williamallenpepper

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TOP TEN BOOKS. EVER.

I like books.

Duh.

That’s a pretty lame statement, isn’t it? It’s kind of like, “I like puppies.” or “I like ice cream.” Wait, though, if you’re lactose intolerant, I guess the “I like ice cream” bit wouldn’t be obvious, would it? Unless maybe it’s soy ice cream? But is it still “ice cream” then?

Anyway.

There are a lot of great sci-fi books. A lot of great literary novels. A lot of great biographies, fantasies, mysteries, and any other “ies” you can think of. I love them all.

Well, not all. But the remainder of this post is dedicated to ten books that I do love for…reasons. If I’m inspired to offer one of those reasons, I will. Some books, though, have just left an indefinable impression on me.

So, here they are.

1. A Long Way Down by Nick Hornby. A funny, moving, impressive tale of several individuals with nothing in common except they all showed up on a bridge at the same time to kill themselves.
2. Redshirts by John Scalzi. Part wink and nod to the tropes of modern sci-fi, especially “Star Trek”, part compelling sci-fi in its own right. I smiled through they whole thing.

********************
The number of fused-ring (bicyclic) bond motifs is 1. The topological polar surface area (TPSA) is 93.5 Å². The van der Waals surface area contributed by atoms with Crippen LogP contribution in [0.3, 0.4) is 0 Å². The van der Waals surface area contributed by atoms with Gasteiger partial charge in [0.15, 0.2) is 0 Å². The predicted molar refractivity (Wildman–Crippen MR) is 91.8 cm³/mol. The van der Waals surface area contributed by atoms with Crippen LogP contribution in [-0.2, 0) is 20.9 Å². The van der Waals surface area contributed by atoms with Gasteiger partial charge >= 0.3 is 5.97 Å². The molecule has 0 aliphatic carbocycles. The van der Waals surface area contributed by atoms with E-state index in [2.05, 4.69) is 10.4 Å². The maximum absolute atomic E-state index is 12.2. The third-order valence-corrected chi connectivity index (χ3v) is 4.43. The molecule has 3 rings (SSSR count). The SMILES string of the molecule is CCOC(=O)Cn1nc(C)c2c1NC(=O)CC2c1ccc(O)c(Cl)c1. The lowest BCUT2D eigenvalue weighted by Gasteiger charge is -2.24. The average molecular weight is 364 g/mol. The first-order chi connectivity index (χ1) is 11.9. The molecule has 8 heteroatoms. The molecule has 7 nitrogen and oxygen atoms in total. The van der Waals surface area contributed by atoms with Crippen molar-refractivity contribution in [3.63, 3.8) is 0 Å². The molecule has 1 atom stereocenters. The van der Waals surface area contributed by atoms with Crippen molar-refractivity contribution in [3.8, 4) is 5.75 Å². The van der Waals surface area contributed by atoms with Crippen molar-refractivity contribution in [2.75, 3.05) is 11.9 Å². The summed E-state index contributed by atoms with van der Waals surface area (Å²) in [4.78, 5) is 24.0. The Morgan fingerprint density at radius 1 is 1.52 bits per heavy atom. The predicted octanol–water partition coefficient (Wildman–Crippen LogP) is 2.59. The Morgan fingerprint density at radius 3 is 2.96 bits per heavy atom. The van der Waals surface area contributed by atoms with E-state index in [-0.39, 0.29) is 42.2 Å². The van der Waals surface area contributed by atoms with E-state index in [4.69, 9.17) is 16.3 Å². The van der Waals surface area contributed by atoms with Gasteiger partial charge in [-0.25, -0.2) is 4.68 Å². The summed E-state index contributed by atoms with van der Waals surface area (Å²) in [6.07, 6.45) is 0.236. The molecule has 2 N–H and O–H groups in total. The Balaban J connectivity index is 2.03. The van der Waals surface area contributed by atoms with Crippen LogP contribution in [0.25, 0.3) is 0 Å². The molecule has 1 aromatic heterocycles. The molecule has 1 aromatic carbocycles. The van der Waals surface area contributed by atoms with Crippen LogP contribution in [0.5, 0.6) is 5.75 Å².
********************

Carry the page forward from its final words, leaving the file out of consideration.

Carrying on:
3. Dave Barry Slept Here: A Sort of History of the United States, by Dave Barry. When I’m asked what my favorite book is, this is the one I give. Why? Because it was the first book I read, around seventh grade, where I really thought about what the author was thinking when he wrote it, where I realized that writing could be fun, not just something that I did. Until then, I had written a lot, without really thinking about why. This book made me do that.
4. The Road by Cormac McCarthy. Read it years ago and it still lingers. Bleak and gripping at the same time.
5. The Graveyard Book by Neil Gaiman. Magical, moving, and momentous.
6. The Hitchhiker’s Guide to the Galaxy by Douglas Adams. Fun. Absurd. Fun and absurd.
7. Rosencrantz and Guildenstern are Dead by Tom Stoppard. Yes, this is actually a play, but I’m including its script here because I thought it was awesome. I’ve never even seen the play. It’s a retelling of Hamlet from the point of view of these two minor characters. It rocks. And I’m not even all that big a Shakespeare fan.
8. Einstein: His Life and Universe, by Walter Isaacson
9. The Hobbit by JRR Tolkien. I’m not generally a big elves and swords guy, but I couldn’t not include this seminal work of fantasy fiction. (Plus, I got to say “seminal”. Har har.)
10. A Dirty Job by Christopher Moore. Also funny and absurd. But also weirdly believable and heartfelt.

So, Blog-reader-types, where do you stand of the whole this is the best book ever debate? Speak up, you!

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